The Foundation’s patient advocacy program, Fibroid Relief, has been garnering nationwide media coverage of a newly published survey that found that uterine fibroids cause significant fear and morbidity and can compromise workplace performance. It also found that women prefer treatment options that are not invasive and protect fertility (like focused ultrasound).
Results of the survey, which was developed by Fibroid Relief and leading fibroid experts from the Mayo Clinic, the Cleveland Clinic, and the University of North Carolina, were published this month in the American Journal of Obstetrics and Gynecology and the Journal of Women’s Health. The survey included nearly 1,000 U.S. women with symptomatic fibroids and is the first of its kind.
Key survey highlights include:
• On average, women delayed seeking treatment for 3.6 years, with 32% of women waiting more than five years.
• Most reported fears associated with their fibroids, including being afraid that they will grow (79%) and that they will need a hysterectomy (55%), as well as fears regarding relationships, sexual function, body image, loss of control, and hopelessness.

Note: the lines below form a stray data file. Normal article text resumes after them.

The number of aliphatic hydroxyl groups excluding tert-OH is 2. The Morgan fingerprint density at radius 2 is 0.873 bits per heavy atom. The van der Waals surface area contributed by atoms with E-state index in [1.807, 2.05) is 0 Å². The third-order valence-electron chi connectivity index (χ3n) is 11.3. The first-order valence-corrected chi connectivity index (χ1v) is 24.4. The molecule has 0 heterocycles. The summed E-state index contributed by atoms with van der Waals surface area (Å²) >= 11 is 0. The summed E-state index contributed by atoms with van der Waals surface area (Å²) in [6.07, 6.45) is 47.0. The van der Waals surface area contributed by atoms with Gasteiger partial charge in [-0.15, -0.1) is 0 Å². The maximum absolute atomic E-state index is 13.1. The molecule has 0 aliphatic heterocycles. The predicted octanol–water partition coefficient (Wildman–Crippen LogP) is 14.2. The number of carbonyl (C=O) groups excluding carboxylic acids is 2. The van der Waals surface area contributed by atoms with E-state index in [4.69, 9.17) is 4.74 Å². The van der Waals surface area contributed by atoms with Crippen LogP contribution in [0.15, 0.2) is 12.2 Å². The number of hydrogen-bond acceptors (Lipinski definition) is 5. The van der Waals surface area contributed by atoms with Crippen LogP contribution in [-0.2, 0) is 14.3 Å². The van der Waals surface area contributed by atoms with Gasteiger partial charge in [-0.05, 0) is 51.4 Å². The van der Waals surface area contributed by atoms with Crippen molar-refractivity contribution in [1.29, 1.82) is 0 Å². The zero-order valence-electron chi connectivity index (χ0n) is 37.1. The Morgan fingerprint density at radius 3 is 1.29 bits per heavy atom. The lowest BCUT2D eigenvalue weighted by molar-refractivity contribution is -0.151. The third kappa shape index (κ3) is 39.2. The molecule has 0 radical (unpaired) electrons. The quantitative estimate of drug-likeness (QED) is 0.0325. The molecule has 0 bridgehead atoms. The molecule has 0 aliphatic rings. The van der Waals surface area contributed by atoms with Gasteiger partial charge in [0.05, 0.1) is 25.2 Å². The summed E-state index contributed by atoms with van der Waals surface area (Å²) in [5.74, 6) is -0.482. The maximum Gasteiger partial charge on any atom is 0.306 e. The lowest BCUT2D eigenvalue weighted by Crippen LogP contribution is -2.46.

• Two-thirds (66%) of women were concerned about missed days from work due to their symptoms, and 24% of employed respondents felt that their symptoms prevented them from reaching their career potential.
• The vast majority said they prefer a minimally invasive treatment option that preserves the uterus.
• When presented with treatment descriptions, the majority of women surveyed (60%) rated focused ultrasound as their top treatment choice.
• African-American women were signiﬁcantly more likely to have severe or very severe symptoms, including heavy or prolonged periods and anemia, more often reported that ﬁbroids interfered with physical activities and relationships, and were more likely to miss days from work.
The results prompted Fibroid Relief to develop a new conversation starter tool for women for use in navigating treatment options with their health care providers.